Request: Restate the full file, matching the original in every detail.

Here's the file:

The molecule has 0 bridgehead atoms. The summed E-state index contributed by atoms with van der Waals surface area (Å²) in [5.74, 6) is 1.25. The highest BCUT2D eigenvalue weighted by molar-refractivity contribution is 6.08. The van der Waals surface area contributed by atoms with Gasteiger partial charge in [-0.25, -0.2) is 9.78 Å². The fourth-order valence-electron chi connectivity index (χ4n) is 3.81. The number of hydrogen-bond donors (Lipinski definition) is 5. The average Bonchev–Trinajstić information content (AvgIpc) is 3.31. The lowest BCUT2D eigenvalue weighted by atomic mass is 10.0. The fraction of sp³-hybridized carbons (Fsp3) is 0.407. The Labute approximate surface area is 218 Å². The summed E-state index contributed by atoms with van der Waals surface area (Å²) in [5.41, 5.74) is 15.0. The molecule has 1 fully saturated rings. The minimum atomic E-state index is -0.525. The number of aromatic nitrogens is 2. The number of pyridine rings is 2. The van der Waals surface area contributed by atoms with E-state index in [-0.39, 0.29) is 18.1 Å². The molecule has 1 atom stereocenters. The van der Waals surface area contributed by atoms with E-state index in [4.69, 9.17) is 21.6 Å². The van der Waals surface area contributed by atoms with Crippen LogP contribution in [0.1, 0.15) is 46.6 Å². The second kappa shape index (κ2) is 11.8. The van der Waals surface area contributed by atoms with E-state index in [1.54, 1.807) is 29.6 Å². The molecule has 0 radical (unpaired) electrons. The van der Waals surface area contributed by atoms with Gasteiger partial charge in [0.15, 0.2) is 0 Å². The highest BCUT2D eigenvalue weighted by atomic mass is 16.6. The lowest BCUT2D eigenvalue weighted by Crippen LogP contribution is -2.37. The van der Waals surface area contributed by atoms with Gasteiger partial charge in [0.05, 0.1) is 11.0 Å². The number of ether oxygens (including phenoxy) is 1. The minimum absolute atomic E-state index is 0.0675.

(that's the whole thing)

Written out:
The molecule has 0 bridgehead atoms. The summed E-state index contributed by atoms with van der Waals surface area (Å²) in [5.74, 6) is 1.25. The highest BCUT2D eigenvalue weighted by molar-refractivity contribution is 6.08. The van der Waals surface area contributed by atoms with Gasteiger partial charge in [-0.25, -0.2) is 9.78 Å². The fourth-order valence-electron chi connectivity index (χ4n) is 3.81. The number of hydrogen-bond donors (Lipinski definition) is 5. The average Bonchev–Trinajstić information content (AvgIpc) is 3.31. The lowest BCUT2D eigenvalue weighted by atomic mass is 10.0. The fraction of sp³-hybridized carbons (Fsp3) is 0.407. The Labute approximate surface area is 218 Å². The summed E-state index contributed by atoms with van der Waals surface area (Å²) in [5.41, 5.74) is 15.0. The molecule has 1 fully saturated rings. The minimum atomic E-state index is -0.525. The number of aromatic nitrogens is 2. The number of pyridine rings is 2. The van der Waals surface area contributed by atoms with E-state index in [-0.39, 0.29) is 18.1 Å². The molecule has 1 atom stereocenters. The van der Waals surface area contributed by atoms with E-state index in [4.69, 9.17) is 21.6 Å². The van der Waals surface area contributed by atoms with Crippen LogP contribution in [0.1, 0.15) is 46.6 Å². The second kappa shape index (κ2) is 11.8. The van der Waals surface area contributed by atoms with E-state index in [1.54, 1.807) is 29.6 Å². The molecule has 0 radical (unpaired) electrons. The van der Waals surface area contributed by atoms with Gasteiger partial charge in [0.15, 0.2) is 0 Å². The highest BCUT2D eigenvalue weighted by atomic mass is 16.6. The lowest BCUT2D eigenvalue weighted by Crippen LogP contribution is -2.37. The van der Waals surface area contributed by atoms with Gasteiger partial charge in [0.05, 0.1) is 11.0 Å². The number of ether oxygens (including phenoxy) is 1. The minimum absolute atomic E-state index is 0.0675.